Garlic Dill Pickles – Crispy Homemade for Canning

Garlic Dill Pickles - Homemade, Crispy, Canning, Preserving

Garlic Dill Pickles

This recipe for Crispy Garlic Dill Pickles is a very simple one; if you love a crispy pickle, here’s my version for canning. 

Mr. Saucy and I are both pickle fiends, so every year I try to get as many canned as possible from cucumbers I get from the bounty of friends’ gardens and from the farmers’ markets.

We love sweet, and sweet/hot, and dill, and garlic/dill, but the common element in all of them that we love the best is crispy. Neither one of us likes a soggy pickle.

This recipe is one that I came up with several years ago, after using elements from many different recipes and adapting methods I knew worked for a crispy end result after canning.

One way to get a really crispy pickle after canning in a boiling water bath is to make sure the cucumbers are very cold when the go into the jars. Along with a shorter time in the water bath, the cucumber will retain its crispness.

In this version, I have eliminated fresh garlic and fresh dill to make it easier and more approachable for more people. I’ve used dehydrated minced garlic and dill seeds. The flavor is all there, the measuring of spices is easy and simple to translate into any size jar you wish to use for preserving.

For the purposes of this recipe, I have used pint jars; the recipe as stated, will make four pint jars. So, depending on how many cucumbers you have, just increase the recipe to accommodate the volume you have on hand. You will need a mounded four cups of sliced (1/2 inch thick) cucumbers to make the recipe, as shown.

I took very fresh pickling cucumbers and refrigerated them overnight to chill them all the way through. When I sliced them for pickling, I immediately plunged them into a stainless steel bowl of ice water, to retain the chilled state of the slices.

Only once my jars were prepared, the spices added to the bottom, the brine was hot, and my canning pot was at a full rolling boil, did I pack the jars with the cold cucumbers. The reason that is important is, by waiting until my canning pot was ready, the cucumbers were not sitting in hot brine (cooking away that crispness). So, if you are increasing the recipe to be more jars than will fit into your canning pot, I suggest doing them in batches so that once the hot brine is poured over them, they immediately go into the boiling water bath.

The less time the cucumbers are in hot brine, the crisper they will be when cooled.

Other than that little bit of timing, these are so simple. And we just love them. I hope you’ll try them.


Garlic Dill PIckles - Crispy Homemade for Canning
Prep time
Cook time
Total time
Serves: 4 pints
  • 4 mounded cups cold pickling cucumbers sliced ½" thick, and plunged into an ice water bath (or whole, small pickling cucumbers, chilled)
  • 2 cups white vinegar (5% acidity)
  • 2 cups water
  • 3 teaspoons pickling salt
  • 1 teaspoon minced dehydrated garlic (or one fresh clove) per pint jar
  • 1 teaspoon dry dill seed (or one small fresh dill head) per pint jar
  • ¼ teaspoon black peppercorns per pint jar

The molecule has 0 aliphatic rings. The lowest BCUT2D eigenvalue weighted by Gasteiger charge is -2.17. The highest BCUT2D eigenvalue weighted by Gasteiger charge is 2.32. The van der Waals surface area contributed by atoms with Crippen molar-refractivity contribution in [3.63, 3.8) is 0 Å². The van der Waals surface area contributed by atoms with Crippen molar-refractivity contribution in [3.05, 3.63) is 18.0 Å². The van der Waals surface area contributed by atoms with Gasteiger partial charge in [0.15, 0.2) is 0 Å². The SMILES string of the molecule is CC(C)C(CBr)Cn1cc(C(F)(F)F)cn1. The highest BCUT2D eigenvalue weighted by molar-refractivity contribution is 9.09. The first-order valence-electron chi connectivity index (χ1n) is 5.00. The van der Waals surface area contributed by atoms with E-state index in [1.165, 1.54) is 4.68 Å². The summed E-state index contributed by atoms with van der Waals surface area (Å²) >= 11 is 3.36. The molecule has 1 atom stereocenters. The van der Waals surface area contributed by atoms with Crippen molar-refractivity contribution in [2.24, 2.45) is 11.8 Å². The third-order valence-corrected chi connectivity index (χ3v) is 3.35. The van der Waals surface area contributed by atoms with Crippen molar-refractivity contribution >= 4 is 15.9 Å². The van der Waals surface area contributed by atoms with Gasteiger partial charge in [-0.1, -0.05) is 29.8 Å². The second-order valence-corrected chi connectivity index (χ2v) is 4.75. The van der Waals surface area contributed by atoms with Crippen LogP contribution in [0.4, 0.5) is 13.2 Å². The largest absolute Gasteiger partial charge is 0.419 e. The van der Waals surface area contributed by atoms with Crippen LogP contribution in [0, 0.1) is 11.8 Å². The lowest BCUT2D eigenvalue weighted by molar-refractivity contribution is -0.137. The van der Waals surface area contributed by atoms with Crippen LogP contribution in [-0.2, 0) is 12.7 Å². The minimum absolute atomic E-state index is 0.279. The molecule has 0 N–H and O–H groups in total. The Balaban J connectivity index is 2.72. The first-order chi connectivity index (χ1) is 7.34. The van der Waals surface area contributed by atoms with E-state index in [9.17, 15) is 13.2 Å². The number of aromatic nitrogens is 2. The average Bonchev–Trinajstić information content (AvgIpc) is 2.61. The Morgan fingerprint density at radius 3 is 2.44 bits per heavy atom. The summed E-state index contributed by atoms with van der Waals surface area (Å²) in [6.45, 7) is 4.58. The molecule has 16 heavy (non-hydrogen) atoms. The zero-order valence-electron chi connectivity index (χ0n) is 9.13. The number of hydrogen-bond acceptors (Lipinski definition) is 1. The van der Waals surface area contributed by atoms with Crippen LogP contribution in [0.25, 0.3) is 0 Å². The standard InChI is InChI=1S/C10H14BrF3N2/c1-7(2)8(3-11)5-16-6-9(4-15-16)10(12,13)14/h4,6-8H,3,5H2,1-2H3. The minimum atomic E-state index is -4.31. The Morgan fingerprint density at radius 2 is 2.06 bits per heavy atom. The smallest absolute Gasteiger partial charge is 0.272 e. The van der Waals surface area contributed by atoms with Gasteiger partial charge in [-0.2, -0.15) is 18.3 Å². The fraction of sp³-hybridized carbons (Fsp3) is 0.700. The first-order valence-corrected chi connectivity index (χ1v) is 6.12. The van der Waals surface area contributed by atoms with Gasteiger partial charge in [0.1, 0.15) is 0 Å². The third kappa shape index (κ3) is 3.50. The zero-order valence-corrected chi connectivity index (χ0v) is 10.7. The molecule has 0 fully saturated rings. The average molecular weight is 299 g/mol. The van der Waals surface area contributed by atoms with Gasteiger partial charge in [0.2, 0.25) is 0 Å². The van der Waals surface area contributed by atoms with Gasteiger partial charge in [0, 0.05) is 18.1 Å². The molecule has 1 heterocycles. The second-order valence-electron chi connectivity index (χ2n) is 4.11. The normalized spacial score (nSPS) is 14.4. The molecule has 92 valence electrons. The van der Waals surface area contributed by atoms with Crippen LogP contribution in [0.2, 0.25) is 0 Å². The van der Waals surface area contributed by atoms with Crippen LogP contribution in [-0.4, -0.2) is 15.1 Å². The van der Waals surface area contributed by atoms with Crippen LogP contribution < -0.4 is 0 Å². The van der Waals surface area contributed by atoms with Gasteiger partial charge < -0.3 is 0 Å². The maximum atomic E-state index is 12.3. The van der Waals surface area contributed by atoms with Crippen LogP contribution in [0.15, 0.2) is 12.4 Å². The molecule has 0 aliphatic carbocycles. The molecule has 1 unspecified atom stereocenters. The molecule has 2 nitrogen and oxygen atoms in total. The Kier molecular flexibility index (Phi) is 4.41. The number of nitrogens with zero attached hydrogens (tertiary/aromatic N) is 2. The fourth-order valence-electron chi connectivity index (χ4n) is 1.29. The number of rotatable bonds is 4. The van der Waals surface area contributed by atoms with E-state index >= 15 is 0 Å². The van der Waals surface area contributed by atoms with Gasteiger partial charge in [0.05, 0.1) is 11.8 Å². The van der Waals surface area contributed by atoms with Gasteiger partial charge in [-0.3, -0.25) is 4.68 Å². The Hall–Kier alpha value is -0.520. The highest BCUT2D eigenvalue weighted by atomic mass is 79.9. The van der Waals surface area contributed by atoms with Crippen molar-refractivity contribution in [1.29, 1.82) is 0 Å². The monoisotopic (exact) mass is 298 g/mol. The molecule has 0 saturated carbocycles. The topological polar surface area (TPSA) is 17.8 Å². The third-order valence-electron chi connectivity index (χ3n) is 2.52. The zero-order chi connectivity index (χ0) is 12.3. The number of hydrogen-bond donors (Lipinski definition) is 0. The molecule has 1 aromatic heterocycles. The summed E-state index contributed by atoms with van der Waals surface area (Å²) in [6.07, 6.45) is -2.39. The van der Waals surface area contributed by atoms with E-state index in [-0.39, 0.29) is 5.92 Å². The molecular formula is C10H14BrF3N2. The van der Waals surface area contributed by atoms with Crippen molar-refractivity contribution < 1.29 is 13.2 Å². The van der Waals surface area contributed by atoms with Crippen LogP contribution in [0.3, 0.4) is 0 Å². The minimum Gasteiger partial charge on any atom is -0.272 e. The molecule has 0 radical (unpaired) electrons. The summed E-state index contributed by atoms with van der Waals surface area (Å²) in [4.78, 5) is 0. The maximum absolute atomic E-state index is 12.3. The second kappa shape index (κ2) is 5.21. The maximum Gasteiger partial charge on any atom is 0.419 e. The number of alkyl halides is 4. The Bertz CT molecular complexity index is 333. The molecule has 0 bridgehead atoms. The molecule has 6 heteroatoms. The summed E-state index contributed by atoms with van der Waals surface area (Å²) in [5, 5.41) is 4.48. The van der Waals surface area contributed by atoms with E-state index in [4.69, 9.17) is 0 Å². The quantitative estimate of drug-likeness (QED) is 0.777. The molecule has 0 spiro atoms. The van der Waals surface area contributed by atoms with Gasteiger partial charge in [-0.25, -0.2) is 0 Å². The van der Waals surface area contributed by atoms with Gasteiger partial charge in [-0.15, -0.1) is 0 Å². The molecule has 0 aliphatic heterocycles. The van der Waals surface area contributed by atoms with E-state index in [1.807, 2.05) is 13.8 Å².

• ¼ teaspoon crushed red pepper flakes per pint jar (optional if you want some spicy heat)
  1. While the cucumbers are chilling in the ice water, fill your canning pot with water and bring to a full rolling boil.
  2. In a large saucepan, add the vinegar, salt and water, bring to a boil, reduce heat to simmer.
  3. Prepare your canning jars, lids and rings according to the manufacturer's instructions.
  4. Add the spices to each jar.
  5. Drain the cucumbers and pack tightly into each jar.
  6. Pour brine into each jar, leaving ½ inch head space.
  7. Using a very hot towel, wipe the rims of the jars and apply the lids and rings.
  8. Add the filled jars to the canning pot and process in a boiling water bath for 10 minutes.
  9. Immediately remove the jars from the canning pot, onto a towel covered surface and allow to cool to completely seal.
If using small pickling cucumbers to leave them whole, be sure to shave off the bloom end of the cucumber. That end contains enzymes that will make your pickles soggy.Note also: For best flavor, wait 7 days before eating any of the pickles.


About P ~ The Saucy Southerner

I started cooking when I was ten years old. For me, the process of cooking, from inception of a dish, to the execution, to the washing of the pots is sheer delight. I am now retired from a business I still own, in partnership with my husband. I used to work six days a week and still cook every night. Now, I'm gardening, still cooking, always having fun and hoping to share my joy with you. Thank you for reading...and commenting! P~
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8 Responses to Garlic Dill Pickles – Crispy Homemade for Canning

  1. Sandra Wilson says:

    How long do I leave the pickles alone/unopened after sealing them? In other words how soon can I eat them?

  2. Ann French says:

    Do you add 3 teaspoons pickling salt to each pint?

  3. Mary says:

    I can’t wait to try your recipe. I have experimented like you and “almost” came up with your plan. Will let you know!

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